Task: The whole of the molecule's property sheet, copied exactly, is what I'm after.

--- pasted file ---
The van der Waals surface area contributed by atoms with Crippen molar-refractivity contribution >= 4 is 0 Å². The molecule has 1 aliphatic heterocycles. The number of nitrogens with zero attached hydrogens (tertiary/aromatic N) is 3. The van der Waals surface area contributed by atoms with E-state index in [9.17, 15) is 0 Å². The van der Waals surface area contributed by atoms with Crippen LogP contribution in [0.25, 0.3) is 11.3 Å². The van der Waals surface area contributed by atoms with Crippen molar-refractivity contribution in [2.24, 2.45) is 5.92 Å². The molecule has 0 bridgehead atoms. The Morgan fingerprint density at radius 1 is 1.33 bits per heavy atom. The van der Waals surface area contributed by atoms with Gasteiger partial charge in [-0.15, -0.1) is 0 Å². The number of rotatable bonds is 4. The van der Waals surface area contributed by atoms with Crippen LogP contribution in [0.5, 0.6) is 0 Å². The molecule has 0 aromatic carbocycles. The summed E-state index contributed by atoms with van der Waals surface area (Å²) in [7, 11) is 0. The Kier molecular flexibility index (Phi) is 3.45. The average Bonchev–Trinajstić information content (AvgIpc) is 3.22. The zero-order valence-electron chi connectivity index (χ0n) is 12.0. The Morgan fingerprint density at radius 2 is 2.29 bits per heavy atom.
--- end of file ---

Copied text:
The van der Waals surface area contributed by atoms with Crippen molar-refractivity contribution >= 4 is 0 Å². The molecule has 1 aliphatic heterocycles. The number of nitrogens with zero attached hydrogens (tertiary/aromatic N) is 3. The van der Waals surface area contributed by atoms with E-state index in [9.17, 15) is 0 Å². The van der Waals surface area contributed by atoms with Crippen LogP contribution in [0.25, 0.3) is 11.3 Å². The van der Waals surface area contributed by atoms with Crippen molar-refractivity contribution in [2.24, 2.45) is 5.92 Å². The molecule has 0 bridgehead atoms. The Morgan fingerprint density at radius 1 is 1.33 bits per heavy atom. The van der Waals surface area contributed by atoms with Gasteiger partial charge in [-0.15, -0.1) is 0 Å². The number of rotatable bonds is 4. The van der Waals surface area contributed by atoms with Crippen LogP contribution in [0.5, 0.6) is 0 Å². The molecule has 0 aromatic carbocycles. The summed E-state index contributed by atoms with van der Waals surface area (Å²) in [7, 11) is 0. The Kier molecular flexibility index (Phi) is 3.45. The average Bonchev–Trinajstić information content (AvgIpc) is 3.22. The zero-order valence-electron chi connectivity index (χ0n) is 12.0. The Morgan fingerprint density at radius 2 is 2.29 bits per heavy atom.